Required observation fields in project

I had hoped to be able to start a project with required observations fields. This didn’t work, and I came to realize, that I was supposed to contribute 50 whatsoever observations, first. I find this restriction rather disappointing. I am already taking part in a number of local citizen science projects. My hope for inaturalist was that here I could finally be able to place and discuss observations of a certain kind of migratory birds in the necessary international context. It looks like to be able to filter and match the observations that you are collecting in a meaningful way, I need to have a project with required observation fields. Unfortunately, I can’t present 50 of my own observations, yet: My interests concern a kind of migrating birds, that only show up for a short period of time. You say, that you want people to know that inaturalist is about observation and identification. This is also my plan, but this kind of bird is rather difficult when it comes to observation and identification. People have to be able to share their observations and information that goes with them in a more specific way and this from the very beginning. I am not sure that this website is very helpful if you need your activities to be slightly more organised, systematical and specific.

Hi @spyr, those 50 observations do not need to be of your migratory bird, they can be of anything: weeds growing out of the pavement, bugs, other, more common birds, etc. I can see you’ve got 19 observations already, so you just need 31 more. This should be achievable relatively easily in a small distance from your house (or even in your backyard if you have one). Just remember they have to be verifiable observations (so casual observations won’t count).

You can read about why this is a requirement for starting traditional projects here: https://www.inaturalist.org/blog/24731-new-requirements-to-sending-messages-making-projects-and-making-places

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As you don’t even need different species, you can photograph weeds in front of your house for 2 mins and get that amount of observations.

50 observations is a pretty minimal bar. It can be met in 10 minutes of wandering around, or simply going through past photos you have saved on your computer or phone.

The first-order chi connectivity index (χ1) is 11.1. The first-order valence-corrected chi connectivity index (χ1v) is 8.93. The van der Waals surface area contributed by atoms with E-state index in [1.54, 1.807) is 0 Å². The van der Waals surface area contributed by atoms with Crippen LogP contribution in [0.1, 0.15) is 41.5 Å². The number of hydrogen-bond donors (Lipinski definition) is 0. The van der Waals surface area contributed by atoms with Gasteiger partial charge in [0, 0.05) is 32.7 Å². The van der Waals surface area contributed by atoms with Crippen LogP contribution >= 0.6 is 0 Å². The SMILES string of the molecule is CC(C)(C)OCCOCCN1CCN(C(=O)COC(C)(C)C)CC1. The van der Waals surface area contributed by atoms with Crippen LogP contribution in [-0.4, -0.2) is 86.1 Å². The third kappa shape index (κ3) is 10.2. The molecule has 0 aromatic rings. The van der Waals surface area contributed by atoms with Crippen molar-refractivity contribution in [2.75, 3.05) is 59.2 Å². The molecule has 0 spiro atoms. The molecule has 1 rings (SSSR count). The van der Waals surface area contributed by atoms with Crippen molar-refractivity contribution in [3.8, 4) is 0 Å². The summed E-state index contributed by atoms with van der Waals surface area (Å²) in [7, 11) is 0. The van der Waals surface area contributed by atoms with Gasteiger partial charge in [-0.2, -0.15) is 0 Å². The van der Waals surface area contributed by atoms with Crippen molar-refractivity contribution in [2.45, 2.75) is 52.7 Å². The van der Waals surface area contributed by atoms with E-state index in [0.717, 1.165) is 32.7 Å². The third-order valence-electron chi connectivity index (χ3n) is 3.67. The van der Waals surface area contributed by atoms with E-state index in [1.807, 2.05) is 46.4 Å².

I would not object to more stringent requirements for setting up projects, or some sort of brief questionnaire prior to having a project approved.

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Thank you for your answer and the link. I had read this blog (see my quote from it). I guess what I still don’t really understand is the over all goal of iNaturalist. On the “What is it”-Website I read that one of its goals was to generate “high quality biodiversity data”, and of course, that this was about to build and keep going an “online social network of people sharing biodiversity information to help each other learn about nature”. I just didn’t expect to have to add 50 random “observations” of weeds first! iNaturalist seems to have 2.5 millions of active users. They all had to add 50 random “observations” first, before being allowed to continue with a more specific project. Could this mean that this community and social network hopes to map just about every single living being in this world? Meaning that this would be an extremly open archive for “anything - anyhow”? I believe that this wouldn’t be such a good basis for a more structured analysis of the data assembled by this community. Looking at observations that others have published here before, I just think that there must be more to this platform and social network than those random 50 weeds per person…